Jim Bryson Explores the Middle Years on 'Somewhere We Will Find Our Place'

Jim Bryson Explores the Middle Years on 'Somewhere We Will Find Our Place'
Photo: Kamara Morozuk
"Aren't we all just stuck here in the middle?" Jim Bryson asks on Somewhere We Will Find Our Place, his newly released fifth solo album amidst a busy career as a sideman and more recently a producer for artists such as Kathleen Edwards, the Weakerthans, Sarah Harmer and Oh Susanna.

"Somebody said to me that they felt it was a contemplation on the middle years of life and the struggles and joy," Bryson tells Exclaim! about the album, from his home in Stittsville (just outside of Ottawa) that he shares with his partner and two daughters. "When I listen to [my] older songs, they were about breaking up or something. It seemed more one-dimensional to me. Somewhere We Will Find Our Place is sort of about the way life is and the way a week is. There are a lot of good things, and sadness, and struggle and joy."

The working title for Somewhere We Will Find Our Place had actually been The Depression Dance, after the album's opening song, until Bryson got his cover art. "I thought it set it up to be a hot dance move," he jokes.

But when Ottawa tattoo artist (and former pro skater) Julian Garner gave Bryson a painting called "Somewhere We Will Find Our Place," with a bird carrying a city on its back, the concept of carrying the weight of the world around from Bryson's song was in there. "He'd never done record art before," Bryson says. "It worked great."

Bryson adds, "That song does deal with emotional fragility. I have OCD and so the thought of standing in one space and thinking about something for an extended period of time — there's a line, 'I stood there for so long, I stood there for so goddamn long' — it's a personal line, for sure. The way people are crippled and paralyzed by anxiety: I know how that feels."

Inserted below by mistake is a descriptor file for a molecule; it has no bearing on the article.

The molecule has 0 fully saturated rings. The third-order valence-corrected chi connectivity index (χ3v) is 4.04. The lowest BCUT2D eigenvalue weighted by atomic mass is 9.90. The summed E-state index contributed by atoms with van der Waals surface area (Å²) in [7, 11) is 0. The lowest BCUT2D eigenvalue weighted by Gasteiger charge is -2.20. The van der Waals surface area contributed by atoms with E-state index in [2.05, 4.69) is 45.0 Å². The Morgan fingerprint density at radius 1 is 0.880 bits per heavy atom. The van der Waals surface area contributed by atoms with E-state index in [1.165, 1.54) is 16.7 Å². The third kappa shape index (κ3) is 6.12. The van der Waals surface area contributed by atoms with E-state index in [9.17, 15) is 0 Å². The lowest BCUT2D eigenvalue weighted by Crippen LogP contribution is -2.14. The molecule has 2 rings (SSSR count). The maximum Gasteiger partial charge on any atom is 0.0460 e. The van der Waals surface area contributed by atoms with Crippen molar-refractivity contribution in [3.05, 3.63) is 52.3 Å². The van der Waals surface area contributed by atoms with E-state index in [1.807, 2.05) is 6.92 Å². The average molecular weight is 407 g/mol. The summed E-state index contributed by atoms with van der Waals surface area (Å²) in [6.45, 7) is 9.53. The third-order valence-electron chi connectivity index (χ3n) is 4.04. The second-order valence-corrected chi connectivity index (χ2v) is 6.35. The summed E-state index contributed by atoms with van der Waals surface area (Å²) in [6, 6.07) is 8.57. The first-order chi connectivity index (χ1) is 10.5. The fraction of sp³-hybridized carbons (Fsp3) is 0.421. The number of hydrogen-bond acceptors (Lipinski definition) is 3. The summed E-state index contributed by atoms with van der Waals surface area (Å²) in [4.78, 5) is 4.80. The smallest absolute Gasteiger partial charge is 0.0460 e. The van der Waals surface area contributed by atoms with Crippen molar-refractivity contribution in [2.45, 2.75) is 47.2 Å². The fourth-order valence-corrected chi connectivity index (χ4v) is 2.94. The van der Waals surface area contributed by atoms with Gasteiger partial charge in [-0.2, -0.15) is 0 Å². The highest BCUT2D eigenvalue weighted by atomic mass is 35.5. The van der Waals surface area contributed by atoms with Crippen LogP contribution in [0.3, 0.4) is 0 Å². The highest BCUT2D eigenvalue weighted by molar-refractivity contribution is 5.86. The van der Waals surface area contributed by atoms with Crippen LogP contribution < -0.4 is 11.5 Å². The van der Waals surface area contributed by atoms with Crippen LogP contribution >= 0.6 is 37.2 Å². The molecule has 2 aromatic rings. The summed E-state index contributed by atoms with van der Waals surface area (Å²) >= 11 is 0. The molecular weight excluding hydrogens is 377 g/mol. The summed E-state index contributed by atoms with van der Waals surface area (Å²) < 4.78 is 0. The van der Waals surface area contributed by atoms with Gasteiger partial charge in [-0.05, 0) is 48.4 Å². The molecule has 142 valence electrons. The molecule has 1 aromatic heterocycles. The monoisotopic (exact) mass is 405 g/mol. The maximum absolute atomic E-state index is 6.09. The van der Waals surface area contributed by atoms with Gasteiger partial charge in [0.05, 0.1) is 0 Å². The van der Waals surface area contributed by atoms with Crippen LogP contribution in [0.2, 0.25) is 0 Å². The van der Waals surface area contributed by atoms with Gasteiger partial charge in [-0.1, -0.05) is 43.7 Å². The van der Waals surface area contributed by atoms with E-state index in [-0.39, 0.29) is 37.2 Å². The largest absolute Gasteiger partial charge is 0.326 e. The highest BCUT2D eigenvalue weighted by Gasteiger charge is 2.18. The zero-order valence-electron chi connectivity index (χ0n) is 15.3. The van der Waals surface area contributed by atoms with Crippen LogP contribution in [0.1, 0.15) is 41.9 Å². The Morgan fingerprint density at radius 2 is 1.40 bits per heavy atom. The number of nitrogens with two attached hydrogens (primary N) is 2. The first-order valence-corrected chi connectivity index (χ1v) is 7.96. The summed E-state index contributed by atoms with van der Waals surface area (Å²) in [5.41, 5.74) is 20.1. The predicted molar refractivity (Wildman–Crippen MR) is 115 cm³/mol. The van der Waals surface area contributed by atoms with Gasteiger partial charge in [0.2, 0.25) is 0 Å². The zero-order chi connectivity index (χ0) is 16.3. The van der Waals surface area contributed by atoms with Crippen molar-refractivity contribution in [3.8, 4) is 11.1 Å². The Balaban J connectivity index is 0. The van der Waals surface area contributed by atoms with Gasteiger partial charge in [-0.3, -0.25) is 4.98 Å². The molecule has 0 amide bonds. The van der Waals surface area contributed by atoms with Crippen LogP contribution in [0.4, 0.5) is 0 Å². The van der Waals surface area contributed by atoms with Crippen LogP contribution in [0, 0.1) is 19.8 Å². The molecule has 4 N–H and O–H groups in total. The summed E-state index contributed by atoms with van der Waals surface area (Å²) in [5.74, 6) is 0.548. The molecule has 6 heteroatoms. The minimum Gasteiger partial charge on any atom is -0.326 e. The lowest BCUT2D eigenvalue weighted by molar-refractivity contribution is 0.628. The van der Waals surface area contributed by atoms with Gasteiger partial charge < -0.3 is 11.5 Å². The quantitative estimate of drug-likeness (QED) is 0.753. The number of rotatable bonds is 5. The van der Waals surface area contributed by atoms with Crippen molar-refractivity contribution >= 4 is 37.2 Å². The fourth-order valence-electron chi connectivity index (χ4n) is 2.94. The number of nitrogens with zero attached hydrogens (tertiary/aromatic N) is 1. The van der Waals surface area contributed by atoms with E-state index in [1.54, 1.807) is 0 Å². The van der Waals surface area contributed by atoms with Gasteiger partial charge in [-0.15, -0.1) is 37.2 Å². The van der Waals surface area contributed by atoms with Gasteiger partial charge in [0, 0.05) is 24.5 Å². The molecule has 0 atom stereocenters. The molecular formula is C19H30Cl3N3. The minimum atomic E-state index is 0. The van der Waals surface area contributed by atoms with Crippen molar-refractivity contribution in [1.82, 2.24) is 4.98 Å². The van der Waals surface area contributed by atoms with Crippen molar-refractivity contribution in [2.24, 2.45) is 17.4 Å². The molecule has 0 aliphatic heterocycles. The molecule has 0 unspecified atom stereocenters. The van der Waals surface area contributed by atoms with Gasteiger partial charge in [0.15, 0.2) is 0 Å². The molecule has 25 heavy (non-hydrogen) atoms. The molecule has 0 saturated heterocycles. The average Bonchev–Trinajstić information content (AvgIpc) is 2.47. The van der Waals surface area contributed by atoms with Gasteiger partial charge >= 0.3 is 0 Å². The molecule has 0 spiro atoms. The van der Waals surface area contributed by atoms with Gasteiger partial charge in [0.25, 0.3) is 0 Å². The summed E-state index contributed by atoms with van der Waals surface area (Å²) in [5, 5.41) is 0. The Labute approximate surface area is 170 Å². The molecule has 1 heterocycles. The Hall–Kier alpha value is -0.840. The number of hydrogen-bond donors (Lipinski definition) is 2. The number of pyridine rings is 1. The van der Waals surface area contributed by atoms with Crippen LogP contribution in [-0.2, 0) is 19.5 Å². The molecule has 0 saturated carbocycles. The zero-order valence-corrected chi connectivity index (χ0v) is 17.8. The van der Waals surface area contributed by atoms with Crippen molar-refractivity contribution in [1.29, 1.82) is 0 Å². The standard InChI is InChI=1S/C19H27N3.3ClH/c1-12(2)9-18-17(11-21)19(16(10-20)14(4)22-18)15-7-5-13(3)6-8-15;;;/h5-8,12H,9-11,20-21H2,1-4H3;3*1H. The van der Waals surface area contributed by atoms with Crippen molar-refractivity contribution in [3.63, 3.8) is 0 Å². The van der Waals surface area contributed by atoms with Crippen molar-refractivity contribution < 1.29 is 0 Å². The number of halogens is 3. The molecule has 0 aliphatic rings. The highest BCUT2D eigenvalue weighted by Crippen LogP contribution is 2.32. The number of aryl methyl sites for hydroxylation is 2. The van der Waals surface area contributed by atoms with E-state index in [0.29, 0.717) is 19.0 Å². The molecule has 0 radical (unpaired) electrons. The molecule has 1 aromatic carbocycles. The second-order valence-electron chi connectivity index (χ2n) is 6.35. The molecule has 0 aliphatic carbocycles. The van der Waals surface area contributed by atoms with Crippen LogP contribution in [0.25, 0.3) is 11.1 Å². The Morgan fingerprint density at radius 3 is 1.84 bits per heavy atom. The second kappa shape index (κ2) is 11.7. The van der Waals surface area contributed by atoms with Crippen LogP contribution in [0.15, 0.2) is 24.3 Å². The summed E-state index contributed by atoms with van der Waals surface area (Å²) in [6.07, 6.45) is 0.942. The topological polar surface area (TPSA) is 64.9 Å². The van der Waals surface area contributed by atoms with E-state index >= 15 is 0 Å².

Produced by Charles Spearin (Do Make Say Think, Broken Social Scene), Somewhere We Will Find Our Place was recorded in three short bursts at different studios (Kingston's North of Princess, the Lincoln County Social Club in Toronto and the Bathhouse, as well as doing overdubs at his own Fixed Hinge). Bryson credits Spearin with being very macro: he was interested in the feel and the groove of the music, the big picture, the sound of the drums and the bass and how everything was going to work together.

"I had always had a really big hand in my own records, and after I worked on Suzie [Ungerleider, a.k.a. Oh Susanna]'s record [Namedropper] I remember thinking, 'I want to have somebody as a producer on a record the way I've worked on other people's records — someone who was really hands on."

It was also Spearin's idea to get Shawn Everett (Alabama Shakes, Weezer) to mix the album, imbuing it with a lot of distortion, saturation and tension. Though they've never met, Bryson credits Everett as being a creative part of the record, changing how it sounded and adding intros and breakdowns to a few songs.

"On songs like 'The Depression Dance,' 'Changing Scenery' and 'Call Out' there's a lot of vocal distortion, and that was not us recording — that was Shawn's mixing," Bryson says. "People say it feels urgent and almost uncomfortable, relentless, like things are broken. The more I listened to it, the more it made sense."

Because Everett was busy with Alabama Shakes, mixing took a long time. "I waited five months to get my first mixes," Bryson says. "At some point it's part of why I'm so okay and comfortable with [pushing the release date back] by two or three weeks.

"I've never cared more, and been more casual about music. I think recording is a snapshot of a time in your life and that's why it's called a record — it becomes the public record of that time of your life, should you choose to be yourself. What some people like, and some people think there's not a lot of mystique to, is there's not a lot of difference between me talking to you and me playing music. I'm not smart enough to have a persona," Bryson jokes.

So when he sings about coping with depression, Bryson's singing as himself. "I'm not the only one that feels that way, obviously. Part of coping with emotional scenarios is you don't feel like an island."

Check out the new video for "The Depression Dance" below.

Somewhere We Will Find Our Place is out now on Fixed Hinge/Fontana North.